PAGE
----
Quebec maple syrup gets a new look

The body representing producers in the province hopes a revamped brand will help increase international sales.

Federation of Quebec Maple Syrup Producers-A Bountiful Harvest f

The Federation of Québec Maple Syrup Producers (FPAQ) has debuted a new brand image for Quebec maple syrup products as it looks to increase global sales for products from the province.

Working with KBS Montreal, the FPAQ created a new logo for maple syrup products and shortened its generic brand name from “Produits d’érable du Québec” to “Érable du Québec” in the Quebec market. Outside of the province and abroad, the generic brand name appears simply as “Maple from Canada.” The organization felt that the length of its former name hindered brand recognition.

The FPAQ represents Quebec’s roughly 7,300 maple businesses and helps market their products internationally. The province produces approximately 72% of the world’s maple syrup and represents around 90% of Canada’s maple syrup exports. Now, the FPAQ is pursuing further market development in the U.S., Japan, the U.K. and India – markets which it has been targeting for several years, in some cases – as it looks to increase its global maple syrup sales by 66% to 185 million litres annually by 2023. The FPAQ is also planning to open new markets in the future. Federation of Quebec Maple Syrup Producers-Proud to present --ra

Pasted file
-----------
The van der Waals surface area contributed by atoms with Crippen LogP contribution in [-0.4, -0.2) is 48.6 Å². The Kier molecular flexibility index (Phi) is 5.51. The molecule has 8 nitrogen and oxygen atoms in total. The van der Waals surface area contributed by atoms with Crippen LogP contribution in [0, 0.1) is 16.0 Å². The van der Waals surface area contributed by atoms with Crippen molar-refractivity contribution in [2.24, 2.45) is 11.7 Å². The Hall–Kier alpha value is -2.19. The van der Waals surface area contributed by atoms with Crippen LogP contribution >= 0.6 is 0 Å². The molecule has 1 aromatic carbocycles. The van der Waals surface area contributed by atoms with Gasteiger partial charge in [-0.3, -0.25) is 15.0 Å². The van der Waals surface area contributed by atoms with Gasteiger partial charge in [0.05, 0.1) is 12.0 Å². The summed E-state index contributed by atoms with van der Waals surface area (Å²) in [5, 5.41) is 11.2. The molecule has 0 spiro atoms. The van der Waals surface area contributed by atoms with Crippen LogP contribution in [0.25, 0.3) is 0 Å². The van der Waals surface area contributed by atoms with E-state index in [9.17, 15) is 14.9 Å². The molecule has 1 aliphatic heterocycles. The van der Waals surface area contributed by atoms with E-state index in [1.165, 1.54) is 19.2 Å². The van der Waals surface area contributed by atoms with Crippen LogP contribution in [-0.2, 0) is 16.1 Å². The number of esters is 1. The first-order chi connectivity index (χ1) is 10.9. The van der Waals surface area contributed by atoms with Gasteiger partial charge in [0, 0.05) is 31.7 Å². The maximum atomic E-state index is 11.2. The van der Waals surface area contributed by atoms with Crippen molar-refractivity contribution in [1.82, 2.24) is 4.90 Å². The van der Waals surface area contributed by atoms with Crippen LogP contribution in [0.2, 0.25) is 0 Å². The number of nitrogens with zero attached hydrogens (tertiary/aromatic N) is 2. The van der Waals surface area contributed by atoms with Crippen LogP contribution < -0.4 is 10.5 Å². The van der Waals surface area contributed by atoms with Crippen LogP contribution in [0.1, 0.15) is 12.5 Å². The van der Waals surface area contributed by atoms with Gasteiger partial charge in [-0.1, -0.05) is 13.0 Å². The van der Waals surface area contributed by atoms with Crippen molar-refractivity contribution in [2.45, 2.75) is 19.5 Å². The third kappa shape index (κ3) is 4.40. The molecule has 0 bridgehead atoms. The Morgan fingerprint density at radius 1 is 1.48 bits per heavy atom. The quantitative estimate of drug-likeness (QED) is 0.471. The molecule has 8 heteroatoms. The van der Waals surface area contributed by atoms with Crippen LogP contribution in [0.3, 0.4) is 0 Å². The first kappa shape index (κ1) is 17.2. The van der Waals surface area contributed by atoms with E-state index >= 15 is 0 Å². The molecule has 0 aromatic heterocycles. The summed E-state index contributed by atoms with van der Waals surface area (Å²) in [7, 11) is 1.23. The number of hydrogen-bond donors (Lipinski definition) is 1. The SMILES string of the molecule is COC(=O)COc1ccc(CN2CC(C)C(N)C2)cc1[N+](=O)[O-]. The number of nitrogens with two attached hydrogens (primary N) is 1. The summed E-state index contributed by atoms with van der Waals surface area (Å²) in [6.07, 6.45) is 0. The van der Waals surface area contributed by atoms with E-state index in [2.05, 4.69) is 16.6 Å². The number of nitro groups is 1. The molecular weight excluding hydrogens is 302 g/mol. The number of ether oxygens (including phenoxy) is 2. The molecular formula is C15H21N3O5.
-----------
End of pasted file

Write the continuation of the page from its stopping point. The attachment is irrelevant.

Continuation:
Nathalie Langlois, the FPAQ’s director of promotion, innovation and market development, says creating a new brand image was needed to reinforce its position locally and expand its presence on international markets. She says the new branding is meant to help increase the value of perception of the product.

The FPAQ needed a “unified global image” on all its communication platforms, so it created a similar logo to be used across all its markets, Langlois says. Previously, the organization used logos that were tailored to individual countries. Langlois says the unified approach will create efficencies and help the FPAQ  optimize its marketing efforts, while keeping in mind the respective countries’ cultural influences.

The new logo incorporates the maple leaf image, which is well-known throughout the world, according to Langlois. Colour gradation was used to reference maple syrup’s four-tier grading system (golden, amber, dark and very dark), and the “maple” lettering is rounded to evoke the liquid nature of the product and its traditional tin can packaging.

While the product will be marketed as being “from Canada” on the international stage, Langlois says it’s important for the brand to maintain its connection to its Quebec origins. A TV campaign focused on those roots will launch in 2018. Other marketing efforts will be adapted and rolled out in every market outside of Canada over the course of the year.